The College Store - March/April 2012

For What It's Worth: Mission Possible?

Jon Kates 0000-00-00 00:00:00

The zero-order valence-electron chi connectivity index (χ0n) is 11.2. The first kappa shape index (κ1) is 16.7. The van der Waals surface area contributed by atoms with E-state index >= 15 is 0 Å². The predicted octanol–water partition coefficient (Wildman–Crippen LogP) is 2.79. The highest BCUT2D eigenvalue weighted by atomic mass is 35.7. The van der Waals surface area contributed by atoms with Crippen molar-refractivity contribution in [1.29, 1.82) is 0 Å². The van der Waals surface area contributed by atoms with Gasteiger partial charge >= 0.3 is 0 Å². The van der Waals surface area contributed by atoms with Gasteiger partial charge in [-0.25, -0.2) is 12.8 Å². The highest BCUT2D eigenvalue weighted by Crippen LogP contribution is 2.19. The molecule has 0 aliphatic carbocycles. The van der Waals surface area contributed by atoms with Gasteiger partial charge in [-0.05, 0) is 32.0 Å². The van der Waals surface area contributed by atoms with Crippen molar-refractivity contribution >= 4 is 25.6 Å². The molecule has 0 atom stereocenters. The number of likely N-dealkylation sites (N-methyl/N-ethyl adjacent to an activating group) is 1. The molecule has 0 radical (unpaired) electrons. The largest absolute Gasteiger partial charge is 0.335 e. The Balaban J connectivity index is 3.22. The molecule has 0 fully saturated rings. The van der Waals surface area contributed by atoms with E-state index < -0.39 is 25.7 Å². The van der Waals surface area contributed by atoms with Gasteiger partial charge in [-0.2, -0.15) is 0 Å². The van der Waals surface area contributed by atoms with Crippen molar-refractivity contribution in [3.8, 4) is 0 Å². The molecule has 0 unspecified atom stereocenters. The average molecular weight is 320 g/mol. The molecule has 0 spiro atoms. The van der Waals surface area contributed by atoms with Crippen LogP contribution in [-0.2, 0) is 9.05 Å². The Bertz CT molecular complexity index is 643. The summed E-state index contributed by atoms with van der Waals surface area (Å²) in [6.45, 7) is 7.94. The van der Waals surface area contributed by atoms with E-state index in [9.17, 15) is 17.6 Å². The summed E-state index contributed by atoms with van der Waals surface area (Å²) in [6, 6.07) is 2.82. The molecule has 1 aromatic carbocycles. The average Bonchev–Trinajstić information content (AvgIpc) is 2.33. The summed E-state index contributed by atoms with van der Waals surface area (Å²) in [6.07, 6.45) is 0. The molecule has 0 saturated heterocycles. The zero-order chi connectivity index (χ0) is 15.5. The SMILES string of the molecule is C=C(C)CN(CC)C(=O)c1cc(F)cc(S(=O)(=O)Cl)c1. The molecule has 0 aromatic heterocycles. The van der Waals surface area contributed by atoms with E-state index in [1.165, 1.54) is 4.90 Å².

How college stores can distinguish themselves from other retailers if textbooks no longer connect them to their schools’ academic mission. As if operating a college store wasn’t difficult enough these days, Apple unveiled a multifaceted, highly imaginative e-book initiative smack dab in the middle of second-semester book rush. The announcement’s timing was calculated to grab the attention of students, publishers, administrators, and educators. And although recent research indicates that only about 3% of students not required to use e-textbooks in their classes do so, the media coverage and aggressive marketing of Apple and companies such as Kno and Inkster have raised the profile of e-textbooks and the advantages of using them. Others are getting into the act, too. More IT departments are positioning themselves as a solution to the high price of textbooks, convinced that conventional distribution channels, including college stores, are antiquated and unsupportable. Their message resonates with some senior administrators. E-textbook initiatives endorsed and supported by IT departments are taking place at a number of campuses this semester, including here at the University of Virginia. Our e-book pilot is small by design, with just seven faculty members and about 400 students, all from our engineering school, involved. The project originated in Indiana University’s IT department, in coordination with Courseload, McGraw-Hill, and select academic departments. It seeks to lower publishers’ textbook prices in part by eliminating competition from used books and rentals. Under this model, faculty members decide whether they wish to participate. Publishers discount their e-textbooks 65%-70% off the new-book price. In return, all students taking these classes are required to purchase the e-books and are billed for them as part of their tuition. Bookstores are not part of the process. If a student wants a printed textbook, they can purchase it through Courseload. There are desirable features to this particular e-book program: Students get to keep the books for five years, and there is a social media component and connectivity to all higher-ed platforms, such as Blackboard. It’s too soon to know how students will judge this pilot. At Indiana, the program has been in place for two years and response has been very positive. With higher education under intense scrutiny resulting from substantial tuition hikes and a weak economy, e-book initiatives demonstrate to parents and legislators that colleges and universities are seriously trying to reduce the overall cost of education. E-textbooks are also seen as cutting-edge technology with capabilities that extend far beyond conventional books. Where does all this leave the college store? I’m no futurist, but I must admit the outlook doesn’t look bright. Whatever you feel about the vision expressed in the College Store of 2015 initiative, the sad fact is most college stores depend on textbook sales—not necessarily for the revenue, but for the foot traffic that they generate. When students don’t need to shop at our stores for their books, they certainly don’t need us for school supplies and other items. We’ve already seen significant changes in the buying patterns of students who now have so many more options. Amazon and Chegg have put a noticeable dent in our sales. Being a skilled retailer doesn’t guarantee you’ll succeed in this brave new world. Even if we’re able to sustain the revenue stream we’ve created for our respective schools, larger questions remain. How can a college store still support the academic mission of the institution it serves without being a purveyor of its course materials? Without textbooks, how do we distinguish ourselves from other retailers and how do we justify our presence on campus? Here are a few ideas we at UVA Bookstore already have in place or are in the process of implementing. Make your store a center for the arts on your campus. Work with faculty teaching photography, painting, drawing, and sculpture. Set aside space in your store as a gallery for their students’ work. Feature these pieces on your web site, devoting a section to digital photography and video projects. Offer students the opportunity to sell their works on your site and in your store. Share your marketing skills and the skills of your staff to help these student artists become entrepreneurs. Put together shows of student works and invite the entire university community, not to mention the parents of the budding artists. Encourage faculty in your school’s creative writing program to utilize your store for their students’ poetry and fiction readings. If space is an issue, be sure to consolidate any leftover textbooks you’re still selling after rush; you’ll be amazed at the amount of room that appears. In association with your campus or your local print shop, underwrite and arrange for publication of a book of poetry and prose by students who read their work in your store. With advances in custom publishing, you can produce a professional-looking and reasonably inexpensive book. Affiliate with student groups and clubs. Make your store a learning center for student groups that can derive tangible benefits from the experience. Because of the practical retail perspective we bring, we can help young entrepreneurs with everything from producing and interpreting financial statements to marketing and business planning. If your college has a student-run fashion club, as we do, encourage the members to take part in buying meetings with vendors and ask them to submit imprint ideas. This can be both instructive and profitable to all parties involved. To sweeten the pot, donate a portion of the sale of merchandise with these imprints to the club. Who knows? This merchandise might be part of their next fashion show. Engage the talents of student groups interested in graphics and web design. Offer them the opportunity to critique and improve upon your advertising, catalogs, and web site. Be a source of technology products and services. Our computer departments can be the most visible means of supporting the academic mission because they carry—or should be carrying—the very devices on which e-books are read. Consider operating an authorized service center for the equipment you sell or at least establish and coordinate a convenient, reliable depot service where you can arrange for the repair of customers’ devices. Be sure your computer department employees can communicate effectively with a diverse customer base and are fully versed in the merchandise they sell. Work with your school’s IT department so your store can also help new students acclimate themselves to their computing environment, including network access once they arrive on campus. Look for ways to add value and convenience for your customers, whether this means having custom software or apps preloaded on computers and tablets or the delivery of this hardware to dorm rooms and apartments. Be sure to apply all the lessons you’ve learned as a non-IT retailer. Don’t shy away from consumer electronics and peripherals just because you have a big-box store in your area. Convenience and the knowledge that your store is backed by the college it serves is important to your customer. A payroll-deduction program for faculty and staff will enable you to diversify your product mix and drive sales further. UVA’s HR department lets new staff know that our program is a benefit of their employment here. Sponsor and coordinate computer resource fairs that include vendor reps and new products that both consumers and departments will find attractive. When all is said and done, the better you are at interacting effectively with academic departments and creating coalitions with students and faculty, the more likely you will flourish. An important role for NACS. Finally, take full advantage of the creativity and experience of your peers. Our industry is remarkable, in part, because it’s so collaborative. Join me in encouraging NACS to set up new online discussion lists devoted to important areas of concern to all of us: best industry practices; new product and imprint ideas, and marketing; and ways of supporting the academic mission. If actively promoted, these lists—accessible to any size store—could make all of us better retailers and help us overcome the hurdles facing our industry. Those of us fortunate enough to work at a college store know how special a place it is. I, for one, do not want to see it go away.